glowing screen still cradled in my palm
your tired eyes sweep the room
smiling when you see the fresh blooms

are you remembering roaring ocean waves?
swigging rum under the starry night sky?
black stone beaches, curvy thin roads?
slippery volcano hikes amongst the misty clouds?

I’m too afraid to ask anymore
with the ghosts of words dancing about
so instead I silently smile back
staring at the plant by the window

Photography: Little Whale Cove

She closed her eyes. She drew her shoulders back. She took a slow and steady breath.
There was tension in the air. A weight. A wait. There was no wind. She did not speak. The world grew and stretched tight.

-Patrick Rothfuss, The Slow Regard of Silent Things

There’s nothing quite like standing on the beach at sunset and watching the sky and water play together with a dance of reflection and light. On our recent trip to Oregon my daughter and I sat apart from each other in complete silence watching the sun slowly descend into a bank of clouds. It was slow and sudden—a beautiful, fleeting moment of peace.

Today’s photo selections are of the place my father lives in Oregon called Little Whale Cove. It’s a hidden and magical gem we feel incredibly grateful to visit each summer. I hope you enjoy them!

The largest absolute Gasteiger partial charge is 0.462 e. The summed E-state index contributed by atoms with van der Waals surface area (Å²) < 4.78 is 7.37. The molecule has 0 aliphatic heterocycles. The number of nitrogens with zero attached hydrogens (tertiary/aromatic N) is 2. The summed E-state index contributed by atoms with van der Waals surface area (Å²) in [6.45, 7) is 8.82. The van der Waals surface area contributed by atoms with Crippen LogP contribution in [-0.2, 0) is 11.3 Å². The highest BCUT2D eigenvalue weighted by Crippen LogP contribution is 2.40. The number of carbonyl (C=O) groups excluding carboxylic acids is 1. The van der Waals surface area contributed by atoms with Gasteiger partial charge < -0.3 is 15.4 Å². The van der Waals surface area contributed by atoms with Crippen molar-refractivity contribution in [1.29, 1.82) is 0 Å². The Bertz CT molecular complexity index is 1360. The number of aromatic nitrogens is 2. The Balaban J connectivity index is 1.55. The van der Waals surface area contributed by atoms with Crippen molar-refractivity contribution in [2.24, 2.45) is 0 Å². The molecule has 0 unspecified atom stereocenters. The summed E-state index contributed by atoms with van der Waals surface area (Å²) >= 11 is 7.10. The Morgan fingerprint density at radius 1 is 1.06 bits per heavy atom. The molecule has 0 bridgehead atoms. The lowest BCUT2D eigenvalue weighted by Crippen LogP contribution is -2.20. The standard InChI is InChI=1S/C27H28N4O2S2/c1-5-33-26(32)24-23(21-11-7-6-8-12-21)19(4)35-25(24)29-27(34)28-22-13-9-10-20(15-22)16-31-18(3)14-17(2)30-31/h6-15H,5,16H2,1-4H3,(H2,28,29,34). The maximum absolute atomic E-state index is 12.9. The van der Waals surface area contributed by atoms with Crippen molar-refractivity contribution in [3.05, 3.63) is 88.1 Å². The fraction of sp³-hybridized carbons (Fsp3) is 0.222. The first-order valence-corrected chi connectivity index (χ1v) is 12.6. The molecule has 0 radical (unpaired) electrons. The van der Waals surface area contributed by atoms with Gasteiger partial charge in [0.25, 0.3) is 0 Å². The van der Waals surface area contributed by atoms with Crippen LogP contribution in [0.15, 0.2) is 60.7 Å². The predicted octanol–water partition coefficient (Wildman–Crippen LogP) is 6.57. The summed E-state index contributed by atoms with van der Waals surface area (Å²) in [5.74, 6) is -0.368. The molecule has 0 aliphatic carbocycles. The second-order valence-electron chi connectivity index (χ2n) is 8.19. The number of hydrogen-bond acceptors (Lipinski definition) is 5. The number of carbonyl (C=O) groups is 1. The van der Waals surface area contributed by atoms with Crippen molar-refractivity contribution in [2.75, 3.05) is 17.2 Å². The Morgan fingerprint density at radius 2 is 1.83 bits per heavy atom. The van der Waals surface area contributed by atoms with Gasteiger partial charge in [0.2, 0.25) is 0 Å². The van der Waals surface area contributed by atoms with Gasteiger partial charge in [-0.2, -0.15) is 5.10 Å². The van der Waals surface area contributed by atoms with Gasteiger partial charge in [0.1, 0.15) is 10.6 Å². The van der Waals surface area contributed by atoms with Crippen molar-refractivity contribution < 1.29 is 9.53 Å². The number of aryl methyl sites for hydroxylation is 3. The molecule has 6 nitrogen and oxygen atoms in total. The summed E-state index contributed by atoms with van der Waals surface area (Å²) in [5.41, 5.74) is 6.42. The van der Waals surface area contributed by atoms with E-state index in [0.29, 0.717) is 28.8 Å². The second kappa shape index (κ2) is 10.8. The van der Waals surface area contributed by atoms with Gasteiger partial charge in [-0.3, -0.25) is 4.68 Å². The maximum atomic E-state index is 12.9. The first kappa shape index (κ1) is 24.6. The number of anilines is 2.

Stay tuned: Next week I’ll be sharing photos of our visit to the West Coast Game Park Safari.

What to see more?

Photography: Depoe Bay, Oregon

I’ve spent the last week traveling through Oregon with my teenage daughter. We started at my dad’s house in Depoe Bay, moved to Bandon, and then finished in Rainbow. I took hundreds of photos. Oregon is photogenic as heck! I’ve decided to split them up and share some each Monday for a few weeks.

My photos today are of tiny Depoe Bay and our whale watching excursion through Dockside Charters. We saw four tails and lots of spouts of water, but I wasn’t quick enough to capture a great photo within our hour trip. It didn’t stop us from having a blast standing at the bow of the ship as we bounced through the ocean laughing and scanning the water. It’s an experience neither of us is likely to forget.